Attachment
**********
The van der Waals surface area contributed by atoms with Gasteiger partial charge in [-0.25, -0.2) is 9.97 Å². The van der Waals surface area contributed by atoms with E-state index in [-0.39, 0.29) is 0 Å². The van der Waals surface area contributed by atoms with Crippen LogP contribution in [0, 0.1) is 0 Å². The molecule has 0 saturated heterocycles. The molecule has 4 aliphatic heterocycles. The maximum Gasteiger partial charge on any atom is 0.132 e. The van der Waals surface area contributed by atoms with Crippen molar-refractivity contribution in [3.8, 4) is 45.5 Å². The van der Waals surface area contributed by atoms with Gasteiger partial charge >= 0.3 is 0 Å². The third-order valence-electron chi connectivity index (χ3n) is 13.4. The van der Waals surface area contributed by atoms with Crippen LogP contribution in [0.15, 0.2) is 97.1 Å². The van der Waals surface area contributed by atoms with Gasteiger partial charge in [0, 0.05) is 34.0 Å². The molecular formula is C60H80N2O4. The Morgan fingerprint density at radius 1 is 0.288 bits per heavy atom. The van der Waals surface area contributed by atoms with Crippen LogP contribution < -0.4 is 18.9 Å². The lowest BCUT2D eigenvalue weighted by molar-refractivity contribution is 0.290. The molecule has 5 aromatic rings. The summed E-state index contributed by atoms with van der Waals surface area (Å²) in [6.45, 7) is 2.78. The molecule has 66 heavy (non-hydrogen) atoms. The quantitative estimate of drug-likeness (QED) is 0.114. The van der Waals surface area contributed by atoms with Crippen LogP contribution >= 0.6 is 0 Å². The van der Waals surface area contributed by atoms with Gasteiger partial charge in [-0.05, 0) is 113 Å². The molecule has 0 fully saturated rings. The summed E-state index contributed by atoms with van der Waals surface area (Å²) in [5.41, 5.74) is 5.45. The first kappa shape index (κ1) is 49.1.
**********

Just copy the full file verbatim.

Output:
The van der Waals surface area contributed by atoms with Gasteiger partial charge in [-0.25, -0.2) is 9.97 Å². The van der Waals surface area contributed by atoms with E-state index in [-0.39, 0.29) is 0 Å². The van der Waals surface area contributed by atoms with Crippen LogP contribution in [0, 0.1) is 0 Å². The molecule has 0 saturated heterocycles. The molecule has 4 aliphatic heterocycles. The maximum Gasteiger partial charge on any atom is 0.132 e. The van der Waals surface area contributed by atoms with Crippen molar-refractivity contribution in [3.8, 4) is 45.5 Å². The van der Waals surface area contributed by atoms with Gasteiger partial charge >= 0.3 is 0 Å². The third-order valence-electron chi connectivity index (χ3n) is 13.4. The van der Waals surface area contributed by atoms with Crippen LogP contribution in [0.15, 0.2) is 97.1 Å². The van der Waals surface area contributed by atoms with Gasteiger partial charge in [0, 0.05) is 34.0 Å². The molecular formula is C60H80N2O4. The Morgan fingerprint density at radius 1 is 0.288 bits per heavy atom. The van der Waals surface area contributed by atoms with Crippen LogP contribution < -0.4 is 18.9 Å². The lowest BCUT2D eigenvalue weighted by molar-refractivity contribution is 0.290. The molecule has 5 aromatic rings. The summed E-state index contributed by atoms with van der Waals surface area (Å²) in [6.45, 7) is 2.78. The molecule has 66 heavy (non-hydrogen) atoms. The quantitative estimate of drug-likeness (QED) is 0.114. The van der Waals surface area contributed by atoms with Crippen LogP contribution >= 0.6 is 0 Å². The van der Waals surface area contributed by atoms with Gasteiger partial charge in [-0.05, 0) is 113 Å². The molecule has 0 fully saturated rings. The summed E-state index contributed by atoms with van der Waals surface area (Å²) in [5.41, 5.74) is 5.45. The first kappa shape index (κ1) is 49.1.